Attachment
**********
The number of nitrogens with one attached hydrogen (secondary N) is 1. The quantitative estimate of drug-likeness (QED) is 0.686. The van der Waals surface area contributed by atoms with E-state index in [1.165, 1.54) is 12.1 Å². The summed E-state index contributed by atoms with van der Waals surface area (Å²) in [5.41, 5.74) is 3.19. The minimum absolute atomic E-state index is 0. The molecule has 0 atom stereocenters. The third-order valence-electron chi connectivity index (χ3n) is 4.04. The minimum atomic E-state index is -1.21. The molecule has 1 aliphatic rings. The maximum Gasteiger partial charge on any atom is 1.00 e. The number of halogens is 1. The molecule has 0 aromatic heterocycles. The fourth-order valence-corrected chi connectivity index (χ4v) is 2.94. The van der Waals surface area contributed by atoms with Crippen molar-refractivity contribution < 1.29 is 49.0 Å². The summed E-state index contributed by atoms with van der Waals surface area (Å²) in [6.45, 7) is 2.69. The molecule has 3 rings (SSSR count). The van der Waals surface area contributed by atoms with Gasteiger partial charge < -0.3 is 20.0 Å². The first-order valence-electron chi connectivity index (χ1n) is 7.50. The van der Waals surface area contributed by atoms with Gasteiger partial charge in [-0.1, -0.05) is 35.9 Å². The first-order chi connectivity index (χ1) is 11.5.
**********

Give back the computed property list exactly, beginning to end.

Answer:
The number of nitrogens with one attached hydrogen (secondary N) is 1. The quantitative estimate of drug-likeness (QED) is 0.686. The van der Waals surface area contributed by atoms with E-state index in [1.165, 1.54) is 12.1 Å². The summed E-state index contributed by atoms with van der Waals surface area (Å²) in [5.41, 5.74) is 3.19. The minimum absolute atomic E-state index is 0. The molecule has 0 atom stereocenters. The third-order valence-electron chi connectivity index (χ3n) is 4.04. The minimum atomic E-state index is -1.21. The molecule has 1 aliphatic rings. The maximum Gasteiger partial charge on any atom is 1.00 e. The number of halogens is 1. The molecule has 0 aromatic heterocycles. The fourth-order valence-corrected chi connectivity index (χ4v) is 2.94. The van der Waals surface area contributed by atoms with Crippen molar-refractivity contribution < 1.29 is 49.0 Å². The summed E-state index contributed by atoms with van der Waals surface area (Å²) in [6.45, 7) is 2.69. The molecule has 3 rings (SSSR count). The van der Waals surface area contributed by atoms with Gasteiger partial charge < -0.3 is 20.0 Å². The first-order valence-electron chi connectivity index (χ1n) is 7.50. The van der Waals surface area contributed by atoms with Gasteiger partial charge in [-0.1, -0.05) is 35.9 Å². The first-order chi connectivity index (χ1) is 11.5.